The Australian Securities and Investments Commission (ASIC) is currently on track to release additional regulatory guidance papers on conflicted remuneration and on ASIC's approach to professional codes of conduct that obviate the need for an adviser to comply with opt-in.
Addressing the Industry Super Network's Financial Advice in Super Symposium yesterday, ASIC commissioner Peter Kell said the three most prominent issues raised in the code of conduct consultation were: should ASIC consider more narrowly focusing codes dealing with opt-in, should entity-specific codes be allowed, and what content could a code actually contain that would obviate the need for opt-in.
In particular there was interest over “entity specific” codes, with Mr Kell not ruling out the possibility of dealer groups maintaining their own codes, although he anticipated codes would generally be provided by professional associations.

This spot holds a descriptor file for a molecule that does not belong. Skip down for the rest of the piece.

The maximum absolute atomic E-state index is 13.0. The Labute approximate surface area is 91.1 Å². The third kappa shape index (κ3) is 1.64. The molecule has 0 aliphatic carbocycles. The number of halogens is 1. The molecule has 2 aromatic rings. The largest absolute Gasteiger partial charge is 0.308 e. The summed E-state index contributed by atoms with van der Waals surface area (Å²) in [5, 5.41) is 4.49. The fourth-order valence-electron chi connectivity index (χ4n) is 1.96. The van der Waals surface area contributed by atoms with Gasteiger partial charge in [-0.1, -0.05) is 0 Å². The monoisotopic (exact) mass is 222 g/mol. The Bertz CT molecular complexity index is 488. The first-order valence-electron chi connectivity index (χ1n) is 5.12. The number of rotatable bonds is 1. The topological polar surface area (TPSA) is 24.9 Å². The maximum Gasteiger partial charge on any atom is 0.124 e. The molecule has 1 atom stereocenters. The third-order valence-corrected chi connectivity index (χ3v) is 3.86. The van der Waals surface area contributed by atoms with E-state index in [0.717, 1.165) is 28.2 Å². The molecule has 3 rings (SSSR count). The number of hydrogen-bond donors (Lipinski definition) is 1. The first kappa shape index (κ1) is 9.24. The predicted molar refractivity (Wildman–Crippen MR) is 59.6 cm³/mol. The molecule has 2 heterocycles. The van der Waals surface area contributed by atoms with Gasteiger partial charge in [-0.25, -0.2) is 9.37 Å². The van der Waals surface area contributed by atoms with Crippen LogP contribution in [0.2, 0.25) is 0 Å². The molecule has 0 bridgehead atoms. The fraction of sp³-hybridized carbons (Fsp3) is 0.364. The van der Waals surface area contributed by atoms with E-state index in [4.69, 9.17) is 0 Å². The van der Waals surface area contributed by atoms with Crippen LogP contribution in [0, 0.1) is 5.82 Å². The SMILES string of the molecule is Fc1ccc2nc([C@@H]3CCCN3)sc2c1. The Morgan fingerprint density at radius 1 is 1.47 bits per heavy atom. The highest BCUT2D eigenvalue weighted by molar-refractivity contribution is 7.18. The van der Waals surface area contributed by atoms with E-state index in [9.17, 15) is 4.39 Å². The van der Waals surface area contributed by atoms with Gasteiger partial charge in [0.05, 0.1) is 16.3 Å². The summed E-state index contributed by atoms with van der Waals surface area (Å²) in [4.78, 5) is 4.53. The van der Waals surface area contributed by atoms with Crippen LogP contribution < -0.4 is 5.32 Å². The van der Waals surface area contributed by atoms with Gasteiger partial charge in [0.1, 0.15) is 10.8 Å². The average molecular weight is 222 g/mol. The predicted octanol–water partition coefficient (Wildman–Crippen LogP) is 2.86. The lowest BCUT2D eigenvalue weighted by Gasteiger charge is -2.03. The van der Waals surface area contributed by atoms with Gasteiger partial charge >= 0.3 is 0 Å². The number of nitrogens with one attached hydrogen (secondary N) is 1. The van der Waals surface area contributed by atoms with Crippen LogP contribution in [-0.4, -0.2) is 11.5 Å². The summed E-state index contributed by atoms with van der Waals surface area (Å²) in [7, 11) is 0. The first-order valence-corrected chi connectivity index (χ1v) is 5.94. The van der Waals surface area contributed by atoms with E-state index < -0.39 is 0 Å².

"How could a code sponsor ensure consumers understand and agree to ongoing services, and how can we avoid situations where less engaged clients aren't paying [for services they don't receive]," he said.
Mr Kell said that prior to the consultation ASIC expected stakeholders to be "underwhelmed" by the examples provided in the consultation paper and that those expectations had been realised - "but wanted to hear from the industry how they wanted to provide ongoing advice that consumers were prepared to pay for," he said.
"The final paper will have more comprehensive checklist that will find more helpful," he added.
Mr Kell said that aside from Future of Financial Advice changes, there are a range of other issues the regulator is looking to engage with industry on this year.
These include studying online advice delivery, and how firms monitor and supervise employees which fundamental to ensuring consistent advice.
ASIC is also looking at how breaches are reported by the industry to the regulator, he said.
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